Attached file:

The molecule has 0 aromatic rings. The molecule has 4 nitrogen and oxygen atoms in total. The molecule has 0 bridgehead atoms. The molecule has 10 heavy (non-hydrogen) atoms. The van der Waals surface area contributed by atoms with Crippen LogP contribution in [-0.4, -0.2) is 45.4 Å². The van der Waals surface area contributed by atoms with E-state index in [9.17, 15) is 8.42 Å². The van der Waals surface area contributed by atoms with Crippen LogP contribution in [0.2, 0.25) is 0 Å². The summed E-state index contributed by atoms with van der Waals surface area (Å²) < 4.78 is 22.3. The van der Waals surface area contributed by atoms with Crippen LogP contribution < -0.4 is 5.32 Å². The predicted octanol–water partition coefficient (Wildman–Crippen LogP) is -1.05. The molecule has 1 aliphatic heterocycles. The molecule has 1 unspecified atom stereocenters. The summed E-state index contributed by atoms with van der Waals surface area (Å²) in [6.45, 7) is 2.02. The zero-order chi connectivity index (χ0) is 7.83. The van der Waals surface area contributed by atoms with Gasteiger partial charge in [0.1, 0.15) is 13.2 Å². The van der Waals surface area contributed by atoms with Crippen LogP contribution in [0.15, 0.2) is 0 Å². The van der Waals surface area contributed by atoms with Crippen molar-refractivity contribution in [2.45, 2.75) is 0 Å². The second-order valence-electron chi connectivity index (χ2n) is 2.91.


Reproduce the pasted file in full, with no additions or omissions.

The molecule has 0 aromatic rings. The molecule has 4 nitrogen and oxygen atoms in total. The molecule has 0 bridgehead atoms. The molecule has 10 heavy (non-hydrogen) atoms. The van der Waals surface area contributed by atoms with Crippen LogP contribution in [-0.4, -0.2) is 45.4 Å². The van der Waals surface area contributed by atoms with E-state index in [9.17, 15) is 8.42 Å². The van der Waals surface area contributed by atoms with Crippen LogP contribution in [0.2, 0.25) is 0 Å². The summed E-state index contributed by atoms with van der Waals surface area (Å²) < 4.78 is 22.3. The van der Waals surface area contributed by atoms with Crippen LogP contribution < -0.4 is 5.32 Å². The predicted octanol–water partition coefficient (Wildman–Crippen LogP) is -1.05. The molecule has 1 aliphatic heterocycles. The molecule has 1 unspecified atom stereocenters. The summed E-state index contributed by atoms with van der Waals surface area (Å²) in [6.45, 7) is 2.02. The zero-order chi connectivity index (χ0) is 7.83. The van der Waals surface area contributed by atoms with Gasteiger partial charge in [0.1, 0.15) is 13.2 Å². The van der Waals surface area contributed by atoms with Crippen LogP contribution in [0.15, 0.2) is 0 Å². The van der Waals surface area contributed by atoms with Crippen molar-refractivity contribution in [2.45, 2.75) is 0 Å². The second-order valence-electron chi connectivity index (χ2n) is 2.91.